Retracing our footsteps
This is a Game Boy Color. This wasn’t my Game Boy Color — mine was purple. This was the second Game Boy in the series, after the Game Boy Original, before the Game Boy Advance. After that, the Game Boy SP.
If you look at this and feel nostalgic, chances are you often find yourself in that uncomfortable middle ground between the entitled Millennial and the iChild, or Generation Z.
More importantly, if you’ve ever felt alone in being stuck between two rather rigidly defined generations — in not quite fitting into either of the above — well, you’re not alone. I’ve felt it, my friends have, and I think it’s safe to say that the majority of 90s kids feel it.
We’re the kids who grew up with tech around us, but we’re also the kids who didn’t come out of the womb tablet in hand. We don’t really remember a time when the internet didn’t exist or when you had to dial somewhere external to access it, but we weren’t connected 24/7 from the get-go. We remember a time when respite from the Internet existed.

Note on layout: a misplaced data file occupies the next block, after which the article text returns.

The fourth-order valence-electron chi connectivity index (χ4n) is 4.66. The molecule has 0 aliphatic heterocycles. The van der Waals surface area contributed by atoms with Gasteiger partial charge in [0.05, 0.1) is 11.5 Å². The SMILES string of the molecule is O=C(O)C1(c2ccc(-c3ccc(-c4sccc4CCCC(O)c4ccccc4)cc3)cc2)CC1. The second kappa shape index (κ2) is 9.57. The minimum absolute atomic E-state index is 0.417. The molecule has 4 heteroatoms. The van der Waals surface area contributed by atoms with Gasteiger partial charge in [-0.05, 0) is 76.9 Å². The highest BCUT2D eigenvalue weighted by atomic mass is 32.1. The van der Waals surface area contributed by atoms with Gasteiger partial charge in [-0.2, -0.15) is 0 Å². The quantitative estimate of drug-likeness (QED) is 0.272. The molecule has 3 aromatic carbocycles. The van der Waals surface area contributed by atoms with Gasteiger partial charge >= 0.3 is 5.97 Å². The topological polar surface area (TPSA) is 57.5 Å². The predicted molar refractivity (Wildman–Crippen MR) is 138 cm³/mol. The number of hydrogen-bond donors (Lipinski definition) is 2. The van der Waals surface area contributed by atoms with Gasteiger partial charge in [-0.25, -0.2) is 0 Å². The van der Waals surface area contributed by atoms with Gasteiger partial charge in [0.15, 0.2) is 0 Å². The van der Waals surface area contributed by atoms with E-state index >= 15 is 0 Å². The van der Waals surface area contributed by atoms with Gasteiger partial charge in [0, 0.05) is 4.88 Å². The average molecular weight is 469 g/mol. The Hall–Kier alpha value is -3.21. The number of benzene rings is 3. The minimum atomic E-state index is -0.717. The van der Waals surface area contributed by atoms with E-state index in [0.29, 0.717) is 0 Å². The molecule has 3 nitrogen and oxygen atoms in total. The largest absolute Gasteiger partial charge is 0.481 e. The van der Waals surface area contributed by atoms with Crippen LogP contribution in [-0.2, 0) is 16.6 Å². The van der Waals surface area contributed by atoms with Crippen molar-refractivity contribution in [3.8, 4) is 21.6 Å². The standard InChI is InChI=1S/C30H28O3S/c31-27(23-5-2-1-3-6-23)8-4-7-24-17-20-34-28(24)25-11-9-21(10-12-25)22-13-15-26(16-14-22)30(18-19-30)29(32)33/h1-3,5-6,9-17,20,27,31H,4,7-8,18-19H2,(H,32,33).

We’re the kids who were taught to touch-type from a young age; the guinea pigs who had I.T. lessons introduced into our curriculum. But we’re also the kids who felt the sense of pride from being allowed to transition from pencil to pen in class; the ones who received prizes for best handwriting of the month.
We listened to S Club 7, we got excited over the latest release of High School Musical, and we collected and traded stickers in the playground.
We discovered ad blockers and we loved them. At the same time, we’d also been taught to wait through the television ad breaks back in the days of Ant & Dec’s Saturday Night Takeaway.
Sometimes named Millennial, sometimes Gen-Z, we’re neither of thw two. We’re a total hybrid, and I think we hold a lot of the answers to the future of coping with the rapid development of tech.
What are Millennials?
For context’s sake, millennials are typically those identified as born between 1980s-mid 90s. Some call 2000 the cut-off point, which I think, if…